According to Xinnan, who also happens to be a UCLA-trained astronomer doing post-doctoral research under Professor Bahram Mobasher in the Department of Physics and Astronomy at UCR, the potential applications for Data Science in a high school STEM setting are myriad. “There is a lot of space to incorporate Data Science in not only computer science but also the physical sciences, biological sciences, engineering, etc.,” said Xinnan. “For example, any data analysis that’s needed, any visualization of data that’s involved would apply because they’re all part of data science. High school students learning physics, chemistry, or environmental science could actually visualize the data, extract useful information from the data, and connect that with the concept that they are being taught.”
“High school students learning physics, chemistry, or environmental science could actually visualize the data, and extract useful information from the data…”
In terms of high school computer science, Xinnan stresses the importance of at least getting students’ feet wet with Python, a programming chameleon whose diverse applications make it essential for STEM professionals. “Almost all the PhD students and individuals working in STEM fields I have interacted with know coding at some level,” Xinnan said. “It’s a useful tool for manipulating data. In high school computer science curriculum, coding doesn’t have to be taught at a very high level. But if students can get started with coding, it will be very beneficial in the long run.”
Xinnan pointed to emerging STEM fields that make heavy use of Python specifically and data science and computer science generally: virtual reality (VR) and the closely related augmented reality (AR). Her supervisor, Professor Mobasher, has established a VR lab on the UCR campus in collaboration with multiple BCOE departments, and they’re working towards developing VR research and material for undergraduate courses.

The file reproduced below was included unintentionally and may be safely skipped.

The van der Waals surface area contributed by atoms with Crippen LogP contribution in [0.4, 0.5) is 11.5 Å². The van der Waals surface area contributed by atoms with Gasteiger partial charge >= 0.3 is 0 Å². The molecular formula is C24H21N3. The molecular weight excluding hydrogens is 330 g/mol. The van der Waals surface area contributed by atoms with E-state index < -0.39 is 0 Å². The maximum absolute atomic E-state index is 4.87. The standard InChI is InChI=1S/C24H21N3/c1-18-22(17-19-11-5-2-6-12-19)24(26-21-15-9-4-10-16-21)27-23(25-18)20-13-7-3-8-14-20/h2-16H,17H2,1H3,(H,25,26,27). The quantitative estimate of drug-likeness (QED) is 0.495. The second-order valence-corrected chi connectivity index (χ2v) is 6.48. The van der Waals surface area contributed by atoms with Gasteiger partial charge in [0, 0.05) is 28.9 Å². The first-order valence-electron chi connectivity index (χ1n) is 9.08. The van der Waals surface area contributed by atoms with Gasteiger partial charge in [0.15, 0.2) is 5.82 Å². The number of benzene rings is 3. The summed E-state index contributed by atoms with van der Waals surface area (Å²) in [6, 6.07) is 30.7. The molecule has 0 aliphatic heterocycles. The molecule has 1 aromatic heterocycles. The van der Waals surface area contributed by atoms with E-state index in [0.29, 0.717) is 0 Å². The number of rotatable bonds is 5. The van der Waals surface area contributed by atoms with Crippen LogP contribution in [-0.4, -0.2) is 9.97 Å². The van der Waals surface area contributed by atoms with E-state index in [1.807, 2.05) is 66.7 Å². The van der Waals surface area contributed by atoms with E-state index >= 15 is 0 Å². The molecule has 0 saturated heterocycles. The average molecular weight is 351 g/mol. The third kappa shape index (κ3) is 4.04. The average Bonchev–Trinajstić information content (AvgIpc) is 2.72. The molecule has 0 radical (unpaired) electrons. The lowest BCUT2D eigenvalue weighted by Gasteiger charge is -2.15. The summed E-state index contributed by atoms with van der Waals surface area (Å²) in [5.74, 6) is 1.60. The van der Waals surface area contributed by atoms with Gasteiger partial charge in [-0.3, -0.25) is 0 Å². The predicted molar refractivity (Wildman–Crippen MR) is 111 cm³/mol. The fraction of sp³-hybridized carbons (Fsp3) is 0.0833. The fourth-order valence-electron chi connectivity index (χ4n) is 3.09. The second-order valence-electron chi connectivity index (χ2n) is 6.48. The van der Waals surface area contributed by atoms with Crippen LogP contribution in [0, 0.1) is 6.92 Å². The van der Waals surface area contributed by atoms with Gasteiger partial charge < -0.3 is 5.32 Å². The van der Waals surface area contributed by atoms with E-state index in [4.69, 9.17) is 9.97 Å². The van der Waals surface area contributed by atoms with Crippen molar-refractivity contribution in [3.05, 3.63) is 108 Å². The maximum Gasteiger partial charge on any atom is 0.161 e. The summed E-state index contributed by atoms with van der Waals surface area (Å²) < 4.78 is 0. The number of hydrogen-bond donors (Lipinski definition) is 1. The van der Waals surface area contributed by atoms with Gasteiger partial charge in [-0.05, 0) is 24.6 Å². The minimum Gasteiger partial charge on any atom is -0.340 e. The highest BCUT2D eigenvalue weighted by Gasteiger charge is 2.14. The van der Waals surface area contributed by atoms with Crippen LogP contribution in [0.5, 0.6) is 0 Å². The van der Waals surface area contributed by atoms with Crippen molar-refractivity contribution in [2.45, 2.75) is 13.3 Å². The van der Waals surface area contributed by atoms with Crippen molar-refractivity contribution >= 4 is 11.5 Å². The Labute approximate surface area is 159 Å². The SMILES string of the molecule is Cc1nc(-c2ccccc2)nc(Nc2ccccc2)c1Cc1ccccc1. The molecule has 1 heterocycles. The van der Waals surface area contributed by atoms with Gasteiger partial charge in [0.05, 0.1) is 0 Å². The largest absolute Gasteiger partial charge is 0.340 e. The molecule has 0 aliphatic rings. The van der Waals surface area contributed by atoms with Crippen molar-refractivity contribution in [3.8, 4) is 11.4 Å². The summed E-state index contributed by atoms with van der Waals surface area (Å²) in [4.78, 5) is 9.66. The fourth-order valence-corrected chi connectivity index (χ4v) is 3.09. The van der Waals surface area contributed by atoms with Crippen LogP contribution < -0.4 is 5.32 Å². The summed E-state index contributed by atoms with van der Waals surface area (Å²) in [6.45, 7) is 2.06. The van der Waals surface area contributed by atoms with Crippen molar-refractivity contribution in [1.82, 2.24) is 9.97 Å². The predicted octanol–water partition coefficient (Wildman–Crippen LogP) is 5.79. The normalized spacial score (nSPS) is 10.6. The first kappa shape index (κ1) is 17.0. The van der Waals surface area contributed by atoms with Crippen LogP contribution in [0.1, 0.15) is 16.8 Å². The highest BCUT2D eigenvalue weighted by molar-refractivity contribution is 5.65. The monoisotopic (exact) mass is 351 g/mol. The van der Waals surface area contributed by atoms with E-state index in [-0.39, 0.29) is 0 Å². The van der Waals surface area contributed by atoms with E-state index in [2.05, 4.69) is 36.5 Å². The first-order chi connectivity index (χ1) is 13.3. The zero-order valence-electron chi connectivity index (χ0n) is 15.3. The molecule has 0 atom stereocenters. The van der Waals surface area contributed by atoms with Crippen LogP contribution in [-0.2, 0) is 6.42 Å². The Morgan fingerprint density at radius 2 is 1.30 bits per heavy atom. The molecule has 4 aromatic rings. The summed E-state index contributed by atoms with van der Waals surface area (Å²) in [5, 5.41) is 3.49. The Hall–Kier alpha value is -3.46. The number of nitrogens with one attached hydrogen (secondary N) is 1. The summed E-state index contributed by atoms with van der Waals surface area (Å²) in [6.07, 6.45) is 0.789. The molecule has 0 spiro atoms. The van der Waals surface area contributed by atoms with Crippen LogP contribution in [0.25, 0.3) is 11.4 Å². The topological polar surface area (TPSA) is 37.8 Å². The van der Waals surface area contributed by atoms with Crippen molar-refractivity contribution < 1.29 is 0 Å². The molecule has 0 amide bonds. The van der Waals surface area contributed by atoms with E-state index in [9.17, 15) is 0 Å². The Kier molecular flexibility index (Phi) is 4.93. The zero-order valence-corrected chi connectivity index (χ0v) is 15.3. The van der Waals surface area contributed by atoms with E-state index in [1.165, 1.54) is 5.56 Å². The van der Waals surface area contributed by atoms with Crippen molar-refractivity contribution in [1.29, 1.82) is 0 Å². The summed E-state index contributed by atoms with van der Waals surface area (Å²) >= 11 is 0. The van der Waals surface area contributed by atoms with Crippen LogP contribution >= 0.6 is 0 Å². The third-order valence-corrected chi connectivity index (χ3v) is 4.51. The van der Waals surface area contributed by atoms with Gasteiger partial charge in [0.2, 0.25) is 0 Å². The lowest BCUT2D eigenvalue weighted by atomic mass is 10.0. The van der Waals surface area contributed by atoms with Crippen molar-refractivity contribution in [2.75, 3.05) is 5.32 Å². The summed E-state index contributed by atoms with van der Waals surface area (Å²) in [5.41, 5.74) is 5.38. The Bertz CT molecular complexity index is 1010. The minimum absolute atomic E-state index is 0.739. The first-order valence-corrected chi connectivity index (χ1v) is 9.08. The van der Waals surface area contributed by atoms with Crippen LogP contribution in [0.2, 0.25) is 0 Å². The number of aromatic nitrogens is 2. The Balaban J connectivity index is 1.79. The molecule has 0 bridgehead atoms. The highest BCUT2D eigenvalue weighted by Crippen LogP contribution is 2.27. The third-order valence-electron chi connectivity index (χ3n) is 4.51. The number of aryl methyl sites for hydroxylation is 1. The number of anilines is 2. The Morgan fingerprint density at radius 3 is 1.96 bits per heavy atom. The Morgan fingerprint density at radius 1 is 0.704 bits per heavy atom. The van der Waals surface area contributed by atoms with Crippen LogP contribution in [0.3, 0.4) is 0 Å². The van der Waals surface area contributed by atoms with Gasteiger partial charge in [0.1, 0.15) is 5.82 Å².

“Some of those courses and materials can be easily adapted to the high school level and used for educational purposes,” Xinnan said. “That’s another way where data science, not specifically the content but its application, would help high school students better learn STEM.”
“Not everyone needs to finally end up in a STEM field and become an engineer or scientist, but through the MAA Launchpad program we are hoping to support the next generation of STEM professionals.”
In addition to the Applied Data Science for Educators Specialized Study Certificate program, the NASA MAA Launchpad program also funds UCR University Extension’s High School Summer Academy, which provides merit-based scholarships for area students to take college-level Summer Session STEM courses, with priority given to underrepresented minority groups and females. In addition, Xinnan organizes quarterly Family Engagement Science Nights for underserved high schools in the Inland Empire. These three-hour events, held at a different school each quarter, feature parallel sessions with hands-on activities, live experiments, mini science lectures, and a STEM career panel.
“Not everyone needs to finally end up in a STEM field and become an engineer or scientist,” Xinnan said. “But as a science professional, if you want to be successful you need to have a very solid foundation of subject-matter knowledge and at the same time be very creative to do original work and advance the field. Through the MAA Launchpad program we are hoping to support the next generation of STEM professionals.”